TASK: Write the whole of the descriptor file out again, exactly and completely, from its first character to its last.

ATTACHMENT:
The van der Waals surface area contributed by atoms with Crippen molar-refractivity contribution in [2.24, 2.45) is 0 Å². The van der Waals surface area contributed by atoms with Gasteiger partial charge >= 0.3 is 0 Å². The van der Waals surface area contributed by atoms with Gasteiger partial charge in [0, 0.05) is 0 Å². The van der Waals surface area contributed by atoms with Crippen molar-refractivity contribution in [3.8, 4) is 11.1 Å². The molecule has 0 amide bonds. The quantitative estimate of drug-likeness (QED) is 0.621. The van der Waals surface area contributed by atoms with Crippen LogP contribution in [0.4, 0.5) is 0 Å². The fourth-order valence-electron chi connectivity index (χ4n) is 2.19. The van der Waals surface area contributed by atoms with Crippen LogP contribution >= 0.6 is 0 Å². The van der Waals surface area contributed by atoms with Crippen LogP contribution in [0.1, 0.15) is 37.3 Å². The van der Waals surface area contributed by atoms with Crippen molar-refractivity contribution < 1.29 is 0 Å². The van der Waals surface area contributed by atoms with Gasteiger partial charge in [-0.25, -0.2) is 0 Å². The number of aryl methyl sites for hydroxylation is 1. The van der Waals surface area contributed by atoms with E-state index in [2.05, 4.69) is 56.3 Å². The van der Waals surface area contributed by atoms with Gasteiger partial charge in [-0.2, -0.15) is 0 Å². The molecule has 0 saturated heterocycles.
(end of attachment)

The van der Waals surface area contributed by atoms with Crippen molar-refractivity contribution in [2.24, 2.45) is 0 Å². The van der Waals surface area contributed by atoms with Gasteiger partial charge >= 0.3 is 0 Å². The van der Waals surface area contributed by atoms with Gasteiger partial charge in [0, 0.05) is 0 Å². The van der Waals surface area contributed by atoms with Crippen molar-refractivity contribution in [3.8, 4) is 11.1 Å². The molecule has 0 amide bonds. The quantitative estimate of drug-likeness (QED) is 0.621. The van der Waals surface area contributed by atoms with Crippen LogP contribution in [0.4, 0.5) is 0 Å². The fourth-order valence-electron chi connectivity index (χ4n) is 2.19. The van der Waals surface area contributed by atoms with Crippen LogP contribution >= 0.6 is 0 Å². The van der Waals surface area contributed by atoms with Crippen LogP contribution in [0.1, 0.15) is 37.3 Å². The van der Waals surface area contributed by atoms with Crippen molar-refractivity contribution < 1.29 is 0 Å². The van der Waals surface area contributed by atoms with Gasteiger partial charge in [-0.25, -0.2) is 0 Å². The number of aryl methyl sites for hydroxylation is 1. The van der Waals surface area contributed by atoms with E-state index in [2.05, 4.69) is 56.3 Å². The van der Waals surface area contributed by atoms with Gasteiger partial charge in [-0.2, -0.15) is 0 Å². The molecule has 0 saturated heterocycles.